Sarah Yates's Reviews > On Love

On Love by Alain de Botton
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Oct 28, 11

Read from October 27 to 28, 2011

"There is nothing in this world but mad love..." --Mary Oliver

On Love in some ways evoked a far subtler version of Sophie's World -- philosophical instruction under the guise of a well-written novel. As the narrator acknowledges at certain points, while the lover feels unique in all the world, love is actually the most universal experience, and the purpose of the narrative is certainly to explore the universality of the experience, while couching his points in a specific story. The story's arc actually does serve to make his arguments more accessible, although perhaps less cohesive (than they would be in a purely philosophical argument built point by point).

The book's structure (including the numbering of each chapter), ceaseless allusions to culture, philosophy, history, etc., and the narrator's tone (is he really nameless throughout?) all contribute towards an enjoyable read and empathy with the unnamed main character.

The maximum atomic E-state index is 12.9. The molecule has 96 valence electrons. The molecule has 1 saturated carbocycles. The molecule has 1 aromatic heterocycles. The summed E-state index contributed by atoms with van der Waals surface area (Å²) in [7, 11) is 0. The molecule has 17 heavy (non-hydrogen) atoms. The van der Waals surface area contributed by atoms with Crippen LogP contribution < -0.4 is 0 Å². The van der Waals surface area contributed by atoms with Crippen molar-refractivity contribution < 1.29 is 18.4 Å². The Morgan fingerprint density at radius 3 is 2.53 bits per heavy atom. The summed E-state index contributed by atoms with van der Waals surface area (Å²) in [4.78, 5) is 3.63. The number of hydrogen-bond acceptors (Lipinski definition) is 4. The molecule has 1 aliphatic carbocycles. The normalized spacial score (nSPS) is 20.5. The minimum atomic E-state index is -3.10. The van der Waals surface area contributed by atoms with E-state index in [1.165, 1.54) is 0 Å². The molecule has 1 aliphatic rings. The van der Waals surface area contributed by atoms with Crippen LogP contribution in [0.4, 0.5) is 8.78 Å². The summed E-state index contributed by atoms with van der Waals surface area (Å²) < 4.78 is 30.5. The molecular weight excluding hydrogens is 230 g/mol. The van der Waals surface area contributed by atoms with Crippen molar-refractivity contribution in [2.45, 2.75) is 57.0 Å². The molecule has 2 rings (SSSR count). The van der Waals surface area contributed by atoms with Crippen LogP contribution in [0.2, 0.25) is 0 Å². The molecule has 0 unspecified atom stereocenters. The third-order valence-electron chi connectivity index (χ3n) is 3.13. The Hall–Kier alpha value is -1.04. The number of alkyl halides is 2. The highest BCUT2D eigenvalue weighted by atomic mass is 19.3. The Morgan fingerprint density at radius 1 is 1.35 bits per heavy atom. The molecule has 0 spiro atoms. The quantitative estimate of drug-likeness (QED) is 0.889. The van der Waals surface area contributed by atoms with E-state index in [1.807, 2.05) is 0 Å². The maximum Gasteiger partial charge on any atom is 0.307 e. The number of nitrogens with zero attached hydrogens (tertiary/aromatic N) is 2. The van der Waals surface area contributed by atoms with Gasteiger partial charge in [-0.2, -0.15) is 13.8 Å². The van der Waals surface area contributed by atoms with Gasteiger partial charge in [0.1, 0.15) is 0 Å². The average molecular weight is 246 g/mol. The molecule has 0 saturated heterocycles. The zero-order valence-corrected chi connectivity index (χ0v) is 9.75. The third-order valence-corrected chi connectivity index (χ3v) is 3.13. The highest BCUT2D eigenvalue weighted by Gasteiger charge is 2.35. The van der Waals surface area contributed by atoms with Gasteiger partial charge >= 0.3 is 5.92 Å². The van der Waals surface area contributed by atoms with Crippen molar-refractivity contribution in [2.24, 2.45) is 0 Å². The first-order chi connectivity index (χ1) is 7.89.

My one point of frustration with the book, which is perhaps the point, is that the narrator does plunge headlong into love with no sense of rational restraint (which seems curious for such a "thinker" as he is). Of course, we all are subject to this "madness,"

"The philosophy of mature love is marked by an active awareness of the good and bad within each person. It is full of temperance, it resists idealization, it is free of jealousy, masochism, or obsession, it is a form of friendship with a sexual dimension, it is pleasant, peaceful, and reciprocated."
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